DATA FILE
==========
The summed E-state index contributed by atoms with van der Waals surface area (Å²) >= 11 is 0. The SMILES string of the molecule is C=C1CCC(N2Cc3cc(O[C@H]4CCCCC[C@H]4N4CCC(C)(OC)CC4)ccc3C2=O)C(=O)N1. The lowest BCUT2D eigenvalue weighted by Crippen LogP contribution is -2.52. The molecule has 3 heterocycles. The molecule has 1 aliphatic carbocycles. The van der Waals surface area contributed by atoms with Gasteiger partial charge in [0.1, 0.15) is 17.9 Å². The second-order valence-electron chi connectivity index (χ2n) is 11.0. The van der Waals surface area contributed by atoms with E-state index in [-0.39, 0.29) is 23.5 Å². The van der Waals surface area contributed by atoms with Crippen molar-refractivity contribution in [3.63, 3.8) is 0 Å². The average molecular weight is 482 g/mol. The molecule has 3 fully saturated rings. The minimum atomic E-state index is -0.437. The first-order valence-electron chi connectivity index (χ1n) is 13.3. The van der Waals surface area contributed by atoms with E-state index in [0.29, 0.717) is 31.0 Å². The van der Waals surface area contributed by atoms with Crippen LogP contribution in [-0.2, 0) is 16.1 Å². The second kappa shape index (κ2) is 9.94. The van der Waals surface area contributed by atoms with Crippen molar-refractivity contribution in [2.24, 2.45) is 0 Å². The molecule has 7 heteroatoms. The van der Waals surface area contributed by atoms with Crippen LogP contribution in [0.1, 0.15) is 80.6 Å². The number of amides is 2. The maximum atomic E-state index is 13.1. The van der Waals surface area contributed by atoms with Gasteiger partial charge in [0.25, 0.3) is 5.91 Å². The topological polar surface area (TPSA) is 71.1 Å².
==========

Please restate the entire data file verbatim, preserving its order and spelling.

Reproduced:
The summed E-state index contributed by atoms with van der Waals surface area (Å²) >= 11 is 0. The SMILES string of the molecule is C=C1CCC(N2Cc3cc(O[C@H]4CCCCC[C@H]4N4CCC(C)(OC)CC4)ccc3C2=O)C(=O)N1. The lowest BCUT2D eigenvalue weighted by Crippen LogP contribution is -2.52. The molecule has 3 heterocycles. The molecule has 1 aliphatic carbocycles. The van der Waals surface area contributed by atoms with Gasteiger partial charge in [0.1, 0.15) is 17.9 Å². The second-order valence-electron chi connectivity index (χ2n) is 11.0. The van der Waals surface area contributed by atoms with E-state index in [-0.39, 0.29) is 23.5 Å². The van der Waals surface area contributed by atoms with Crippen molar-refractivity contribution in [3.63, 3.8) is 0 Å². The average molecular weight is 482 g/mol. The molecule has 3 fully saturated rings. The minimum atomic E-state index is -0.437. The first-order valence-electron chi connectivity index (χ1n) is 13.3. The van der Waals surface area contributed by atoms with E-state index in [0.29, 0.717) is 31.0 Å². The van der Waals surface area contributed by atoms with Crippen LogP contribution in [-0.2, 0) is 16.1 Å². The second kappa shape index (κ2) is 9.94. The van der Waals surface area contributed by atoms with Crippen molar-refractivity contribution in [2.24, 2.45) is 0 Å². The molecule has 7 heteroatoms. The van der Waals surface area contributed by atoms with Crippen LogP contribution in [0.1, 0.15) is 80.6 Å². The number of amides is 2. The maximum atomic E-state index is 13.1. The van der Waals surface area contributed by atoms with Gasteiger partial charge in [0.25, 0.3) is 5.91 Å². The topological polar surface area (TPSA) is 71.1 Å².